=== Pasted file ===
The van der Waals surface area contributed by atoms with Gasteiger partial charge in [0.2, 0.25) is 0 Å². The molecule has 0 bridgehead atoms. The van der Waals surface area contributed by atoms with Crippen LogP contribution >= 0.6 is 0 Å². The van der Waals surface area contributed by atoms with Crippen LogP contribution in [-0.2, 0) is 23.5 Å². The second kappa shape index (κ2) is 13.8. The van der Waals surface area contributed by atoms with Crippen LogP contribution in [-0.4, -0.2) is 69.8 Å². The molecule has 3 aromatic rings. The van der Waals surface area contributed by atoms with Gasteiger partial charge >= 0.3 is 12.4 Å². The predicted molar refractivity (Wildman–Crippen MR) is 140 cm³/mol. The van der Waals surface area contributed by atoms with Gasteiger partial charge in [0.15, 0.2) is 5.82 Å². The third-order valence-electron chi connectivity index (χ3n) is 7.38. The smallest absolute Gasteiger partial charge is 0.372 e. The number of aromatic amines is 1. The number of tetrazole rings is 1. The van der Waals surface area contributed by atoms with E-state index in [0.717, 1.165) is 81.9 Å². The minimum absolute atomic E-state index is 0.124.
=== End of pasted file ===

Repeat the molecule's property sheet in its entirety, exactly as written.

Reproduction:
The van der Waals surface area contributed by atoms with Gasteiger partial charge in [0.2, 0.25) is 0 Å². The molecule has 0 bridgehead atoms. The van der Waals surface area contributed by atoms with Crippen LogP contribution >= 0.6 is 0 Å². The van der Waals surface area contributed by atoms with Crippen LogP contribution in [-0.2, 0) is 23.5 Å². The second kappa shape index (κ2) is 13.8. The van der Waals surface area contributed by atoms with Crippen LogP contribution in [-0.4, -0.2) is 69.8 Å². The molecule has 3 aromatic rings. The van der Waals surface area contributed by atoms with Gasteiger partial charge >= 0.3 is 12.4 Å². The predicted molar refractivity (Wildman–Crippen MR) is 140 cm³/mol. The van der Waals surface area contributed by atoms with Gasteiger partial charge in [0.15, 0.2) is 5.82 Å². The third-order valence-electron chi connectivity index (χ3n) is 7.38. The smallest absolute Gasteiger partial charge is 0.372 e. The number of aromatic amines is 1. The number of tetrazole rings is 1. The van der Waals surface area contributed by atoms with E-state index in [0.717, 1.165) is 81.9 Å². The minimum absolute atomic E-state index is 0.124.